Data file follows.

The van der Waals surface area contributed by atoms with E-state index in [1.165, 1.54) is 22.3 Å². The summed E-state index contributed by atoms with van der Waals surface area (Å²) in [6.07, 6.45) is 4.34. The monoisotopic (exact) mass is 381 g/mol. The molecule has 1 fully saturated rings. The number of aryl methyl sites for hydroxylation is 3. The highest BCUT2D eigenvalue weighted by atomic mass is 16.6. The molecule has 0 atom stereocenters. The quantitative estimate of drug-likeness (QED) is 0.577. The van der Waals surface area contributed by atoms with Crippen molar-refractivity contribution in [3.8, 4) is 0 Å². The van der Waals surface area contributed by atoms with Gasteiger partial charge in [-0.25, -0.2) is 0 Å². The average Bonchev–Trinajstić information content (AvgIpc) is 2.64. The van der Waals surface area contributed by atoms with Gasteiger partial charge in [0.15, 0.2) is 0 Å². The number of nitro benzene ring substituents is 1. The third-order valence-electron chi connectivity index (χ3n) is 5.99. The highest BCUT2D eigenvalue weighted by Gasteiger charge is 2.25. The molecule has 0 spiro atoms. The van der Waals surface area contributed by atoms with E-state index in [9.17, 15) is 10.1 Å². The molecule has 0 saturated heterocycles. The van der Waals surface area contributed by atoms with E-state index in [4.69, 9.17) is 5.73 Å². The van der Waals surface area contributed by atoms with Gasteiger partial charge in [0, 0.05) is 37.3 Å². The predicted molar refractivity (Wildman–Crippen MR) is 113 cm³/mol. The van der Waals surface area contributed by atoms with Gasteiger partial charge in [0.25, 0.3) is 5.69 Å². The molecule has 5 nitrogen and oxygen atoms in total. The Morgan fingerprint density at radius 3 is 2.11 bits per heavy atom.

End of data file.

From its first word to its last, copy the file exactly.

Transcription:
The van der Waals surface area contributed by atoms with E-state index in [1.165, 1.54) is 22.3 Å². The summed E-state index contributed by atoms with van der Waals surface area (Å²) in [6.07, 6.45) is 4.34. The monoisotopic (exact) mass is 381 g/mol. The molecule has 1 fully saturated rings. The number of aryl methyl sites for hydroxylation is 3. The highest BCUT2D eigenvalue weighted by atomic mass is 16.6. The molecule has 0 atom stereocenters. The quantitative estimate of drug-likeness (QED) is 0.577. The van der Waals surface area contributed by atoms with Crippen molar-refractivity contribution in [3.8, 4) is 0 Å². The van der Waals surface area contributed by atoms with Gasteiger partial charge in [-0.25, -0.2) is 0 Å². The average Bonchev–Trinajstić information content (AvgIpc) is 2.64. The van der Waals surface area contributed by atoms with Gasteiger partial charge in [0.15, 0.2) is 0 Å². The number of nitro benzene ring substituents is 1. The third-order valence-electron chi connectivity index (χ3n) is 5.99. The highest BCUT2D eigenvalue weighted by Gasteiger charge is 2.25. The molecule has 0 spiro atoms. The van der Waals surface area contributed by atoms with E-state index in [9.17, 15) is 10.1 Å². The molecule has 0 saturated heterocycles. The van der Waals surface area contributed by atoms with E-state index in [4.69, 9.17) is 5.73 Å². The van der Waals surface area contributed by atoms with Gasteiger partial charge in [0, 0.05) is 37.3 Å². The predicted molar refractivity (Wildman–Crippen MR) is 113 cm³/mol. The van der Waals surface area contributed by atoms with Gasteiger partial charge in [0.25, 0.3) is 5.69 Å². The molecule has 5 nitrogen and oxygen atoms in total. The Morgan fingerprint density at radius 3 is 2.11 bits per heavy atom.